In the 3rd edition Cognitive Coaching: Developing Self-directed Leaders and Learners, by Arthur L. Costa and Robert J. Garmston, paraphrasing is described this way: “Paraphrasing is one of the most valuable and least-used tools in human interaction. A well-crafted paraphrase communicates: “I am trying to understand you and therefore I value what you have to say” (p 48). The coach or facilitator must select one of three logical levels to begin paraphrasing.
Acknowledging paraphrases are one type. The non-linguistic representation of this type of paraphrase is the mirror. The coach or facilitator reflects the essence of content and emotion back to the speaker or captures “group think.” In group dialogue or coaching, the acknowledging paraphrase helps to refine and mediate thinking. If the paraphrase is not quite accurate, the speaker has the opportunity to further refine the language of the paraphrase. Examples of acknowledging paraphrases might be:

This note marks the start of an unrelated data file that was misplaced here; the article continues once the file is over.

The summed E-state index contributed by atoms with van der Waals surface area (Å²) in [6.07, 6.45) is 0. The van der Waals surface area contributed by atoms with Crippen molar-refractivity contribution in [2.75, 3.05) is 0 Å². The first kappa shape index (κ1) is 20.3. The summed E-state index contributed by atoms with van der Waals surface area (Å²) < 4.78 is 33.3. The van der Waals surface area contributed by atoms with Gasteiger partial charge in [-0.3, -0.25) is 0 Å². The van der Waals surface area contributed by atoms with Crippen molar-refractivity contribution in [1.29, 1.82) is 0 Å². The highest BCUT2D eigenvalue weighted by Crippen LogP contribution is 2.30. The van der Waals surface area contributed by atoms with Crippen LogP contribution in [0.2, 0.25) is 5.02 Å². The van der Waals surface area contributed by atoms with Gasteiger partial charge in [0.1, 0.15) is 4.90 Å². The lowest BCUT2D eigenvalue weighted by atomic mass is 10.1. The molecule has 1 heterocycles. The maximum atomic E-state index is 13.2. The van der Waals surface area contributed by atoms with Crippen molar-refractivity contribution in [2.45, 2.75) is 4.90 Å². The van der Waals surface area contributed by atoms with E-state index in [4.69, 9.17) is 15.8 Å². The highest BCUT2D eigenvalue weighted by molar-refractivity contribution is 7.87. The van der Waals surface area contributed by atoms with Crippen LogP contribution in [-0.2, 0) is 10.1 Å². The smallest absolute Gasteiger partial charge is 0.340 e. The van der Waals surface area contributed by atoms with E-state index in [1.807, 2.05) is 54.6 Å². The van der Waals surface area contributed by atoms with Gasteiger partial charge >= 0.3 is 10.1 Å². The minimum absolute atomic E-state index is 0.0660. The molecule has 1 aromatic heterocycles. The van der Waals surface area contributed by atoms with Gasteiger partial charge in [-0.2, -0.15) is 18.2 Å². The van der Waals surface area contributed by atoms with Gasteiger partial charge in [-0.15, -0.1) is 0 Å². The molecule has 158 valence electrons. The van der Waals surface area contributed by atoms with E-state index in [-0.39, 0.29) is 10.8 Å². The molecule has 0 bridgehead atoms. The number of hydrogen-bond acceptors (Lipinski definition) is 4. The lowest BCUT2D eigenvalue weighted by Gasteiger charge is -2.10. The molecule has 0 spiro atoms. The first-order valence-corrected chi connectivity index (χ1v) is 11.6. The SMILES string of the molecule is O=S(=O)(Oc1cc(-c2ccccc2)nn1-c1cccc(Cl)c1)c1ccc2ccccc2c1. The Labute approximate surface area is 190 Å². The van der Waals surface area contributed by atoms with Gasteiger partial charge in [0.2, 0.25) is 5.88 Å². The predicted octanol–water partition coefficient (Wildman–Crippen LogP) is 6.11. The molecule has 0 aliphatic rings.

“So you are excited about this new class.”
“This team is concerned about the reading initiative.”
What might be some ways that you can increase your use of acknowledging paraphrases to mediate thinking, “align the parties, and create a safe environment for thinking?” (Costa and Garmston, p 48)